Activity of 6G-FFT was also observed in cell-free extracts obtained from transformed calli. Feeding of 1-kestose to extracts from callus cells leads to production of the same compounds as feeding 1-kestose to extracts from suspension cells (Fig. 3). Fast-growing callus gave the highest 6G-FFT activity (data not shown). Thus, transformed callus can be used as a source of 6G-FFT.

Figure 3.

Time series incubation of extracts from line P3 with 1-kestose. (a) suspension cultured cells, (b) callus. Peak areas from high-performance anion exchange chromatography with pulsed amperometric detection chromatograms were measured and correspond to the relative amount of product formed. I3, 1-kestose; N3, 6G-kestotriose; I4, 1,1-kestotetraose; N4, 1,6G-kestotetraose; N4, 1 and 6G-kestotetraose; I5, 1,1,1-kestopentaose; N5, 1,1,6G-kestopentaose; N5a, 1,1 and 6G-kestopentaose; N5b, 1 and 1,6G-kestopentaose.

6G-FFT synthesizes a range of fructans as present in onion

Comparison of the profile of products from 6G-FFT activity (Fig. 2a) with onion extract (Fig. 2c) shows high similarity. In particular, all lower DP fructans from onion are present in the graph representing 6G-FFT activity. Peaks representing the highest DP fructans in onion were absent from the 6G-FFT graph. This is presumably due to the relatively high amount of 1-kestose available in the 6G-FFT assay. The production of a range of products by 6G-FFT with the same retention time on HPAEC as those in the onion extract, indicates that 6G-FFT is a main determinant of the onion fructan pattern.

Lowering the 1-kestose concentration from 200 mm to 50 mm still resulted in considerable 6G-FFT activity (Fig. 4). The same range of products could be seen, only amounts were reduced. At 20 mm 1-kestose the activity of 6G-FFT was severely diminished (Fig. 4).

Figure 4.

Extract from suspension cultured fructan : fructan 6G-fructosyltransferase (6G-FFT)-transformed BY2 cells (line P3) incubated with increasing 1-kestose concentrations. Peak areas from high-performance anion exchange chromatography with pulsed amperometric detection chromatograms were measured and correspond to the relative amount of product formed. I3, 1-kestose; N3, 6G-kestotriose; I4, 1,1-kestotetraose; N4, 1,6G-kestotetraose; N4, 1 and 6G-kestotetraose; I5, 1,1,1-kestopentaose; N5, 1,1,6G-kestopentaose; N5a, 1,1 and 6G-kestopentaose; N5b, 1 and 1, 6G-kestopentaose.

Onion-type fructans build up in time during incubation of 6G-FFT with 1-kestose

Incubation of 6G-FFT with 1-kestose shows an accumulation of products over time (Fig. 3). After 1 h of incubation, 1 and 6G-kestotetraose (peak N4) is the major product formed. This is a fructan of the inulin neo-series, which is the result of the transfer of the terminal fructose residue from a 1-kestose-donor molecule to the C6 of the terminal glucose residue of another 1-kestose acceptor molecule (Fig. 5). 1,1-Kestotetraose (I4) is also formed; this is an inulin that similarly results from the transfer of a fructose residue between two 1-kestose molecules. Furthermore, the smallest inulin neo-series molecule 6G-kestotriose (N3) is formed, for which sucrose is used as an acceptor (Fig. 5).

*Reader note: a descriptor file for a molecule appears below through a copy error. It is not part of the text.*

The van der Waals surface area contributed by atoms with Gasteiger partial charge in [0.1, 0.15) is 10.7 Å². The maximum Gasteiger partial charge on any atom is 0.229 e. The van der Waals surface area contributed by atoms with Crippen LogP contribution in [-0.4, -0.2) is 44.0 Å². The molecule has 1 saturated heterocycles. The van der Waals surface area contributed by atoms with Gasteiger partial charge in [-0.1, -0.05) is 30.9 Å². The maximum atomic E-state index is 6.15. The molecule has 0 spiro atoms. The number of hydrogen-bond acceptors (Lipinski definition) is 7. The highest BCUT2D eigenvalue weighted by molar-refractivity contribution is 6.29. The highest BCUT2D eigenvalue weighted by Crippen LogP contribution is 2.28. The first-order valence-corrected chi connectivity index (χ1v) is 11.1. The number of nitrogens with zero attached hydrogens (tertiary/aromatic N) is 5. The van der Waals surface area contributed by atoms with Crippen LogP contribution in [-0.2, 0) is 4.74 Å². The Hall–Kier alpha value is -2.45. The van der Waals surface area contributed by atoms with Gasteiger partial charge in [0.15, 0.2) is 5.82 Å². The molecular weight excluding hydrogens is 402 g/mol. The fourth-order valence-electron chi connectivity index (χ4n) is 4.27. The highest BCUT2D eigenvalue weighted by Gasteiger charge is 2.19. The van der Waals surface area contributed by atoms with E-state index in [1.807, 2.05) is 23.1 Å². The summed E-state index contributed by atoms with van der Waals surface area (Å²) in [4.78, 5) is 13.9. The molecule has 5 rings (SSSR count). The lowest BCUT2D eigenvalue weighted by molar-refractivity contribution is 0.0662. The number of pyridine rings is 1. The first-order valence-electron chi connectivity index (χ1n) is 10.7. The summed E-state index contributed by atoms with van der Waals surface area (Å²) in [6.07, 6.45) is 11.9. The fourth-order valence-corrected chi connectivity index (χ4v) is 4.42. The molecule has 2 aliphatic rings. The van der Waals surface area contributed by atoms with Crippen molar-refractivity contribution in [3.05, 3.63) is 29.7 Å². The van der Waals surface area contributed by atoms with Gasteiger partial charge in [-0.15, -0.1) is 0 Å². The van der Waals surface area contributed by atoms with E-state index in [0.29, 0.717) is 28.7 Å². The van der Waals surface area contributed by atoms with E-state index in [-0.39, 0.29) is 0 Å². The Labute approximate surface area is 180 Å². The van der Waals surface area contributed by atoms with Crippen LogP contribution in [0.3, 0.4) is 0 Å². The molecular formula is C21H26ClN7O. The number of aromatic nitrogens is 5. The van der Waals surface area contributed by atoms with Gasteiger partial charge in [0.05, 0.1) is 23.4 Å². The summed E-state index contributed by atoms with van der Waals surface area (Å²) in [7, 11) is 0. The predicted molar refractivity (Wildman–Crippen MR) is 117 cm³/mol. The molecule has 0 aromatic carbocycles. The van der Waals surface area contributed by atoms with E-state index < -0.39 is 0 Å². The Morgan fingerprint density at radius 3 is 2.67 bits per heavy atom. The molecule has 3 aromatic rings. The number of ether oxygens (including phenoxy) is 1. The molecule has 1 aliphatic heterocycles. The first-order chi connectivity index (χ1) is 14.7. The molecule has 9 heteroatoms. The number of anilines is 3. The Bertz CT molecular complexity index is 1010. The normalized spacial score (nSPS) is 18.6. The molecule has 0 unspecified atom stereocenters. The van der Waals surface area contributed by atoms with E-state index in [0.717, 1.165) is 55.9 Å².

Figure 5.

Model of the synthesis of inulin neo-series molecules by fructan : fructan 6G-fructosyltransferase (6G-FFT) from the substrate 1-kestose (GFF (I3)). GF, sucrose; FGF (N3), 6G-kestotriose; GFFF (I4), 1,1-kestotetraose; FFGF (N4), 1,6G-kestotertaose; FGFF (N4), 1 and 6G-kestotetraose; GFFFF (I5), 1,1,1-kestopentaose; FFFGF (N5), 1,1,6G-kestopentaose; FGFFF (N5a), 1,1 and 6G-kestopentaose; FFGFF (N5b), 1 and 1,6G-kestopentaose.

Longer fructans can be seen after 4 h of incubation. The first DP5 product formed, 1,1 and 6G-kestopentaose (N5a) and 1 and 1,6G-kestopentaose (N5b) can both directly be synthesized from the relative abundant 1 and 6G-kestotetraose. Other DP5 products in addition to the DP4 product 1,6G-kestotetraose (N4) accumulate subsequently, followed by higher-DP fructans (Figs 3 and 5).


The fast-growing tobacco suspension culture cell-line BY2 can be used to functionally express fructosyltransferases. BY2-derived 6G-FFT produces a fructan pattern similar to onion, containing a range of fructans with higher DPs than previously reported by Vijn et al. (1997). This indicates the production of more protein or a more active protein in this system compared with transiently transformed protoplasts and transgenic tobacco plants used before. Furthermore, the range of products produced by 6G-FFT resembled the onion pattern more closely than was observed previously (Vijn et al., 1997). Therefore, expression in BY2 cells is the preferred system to study activity of this enzyme.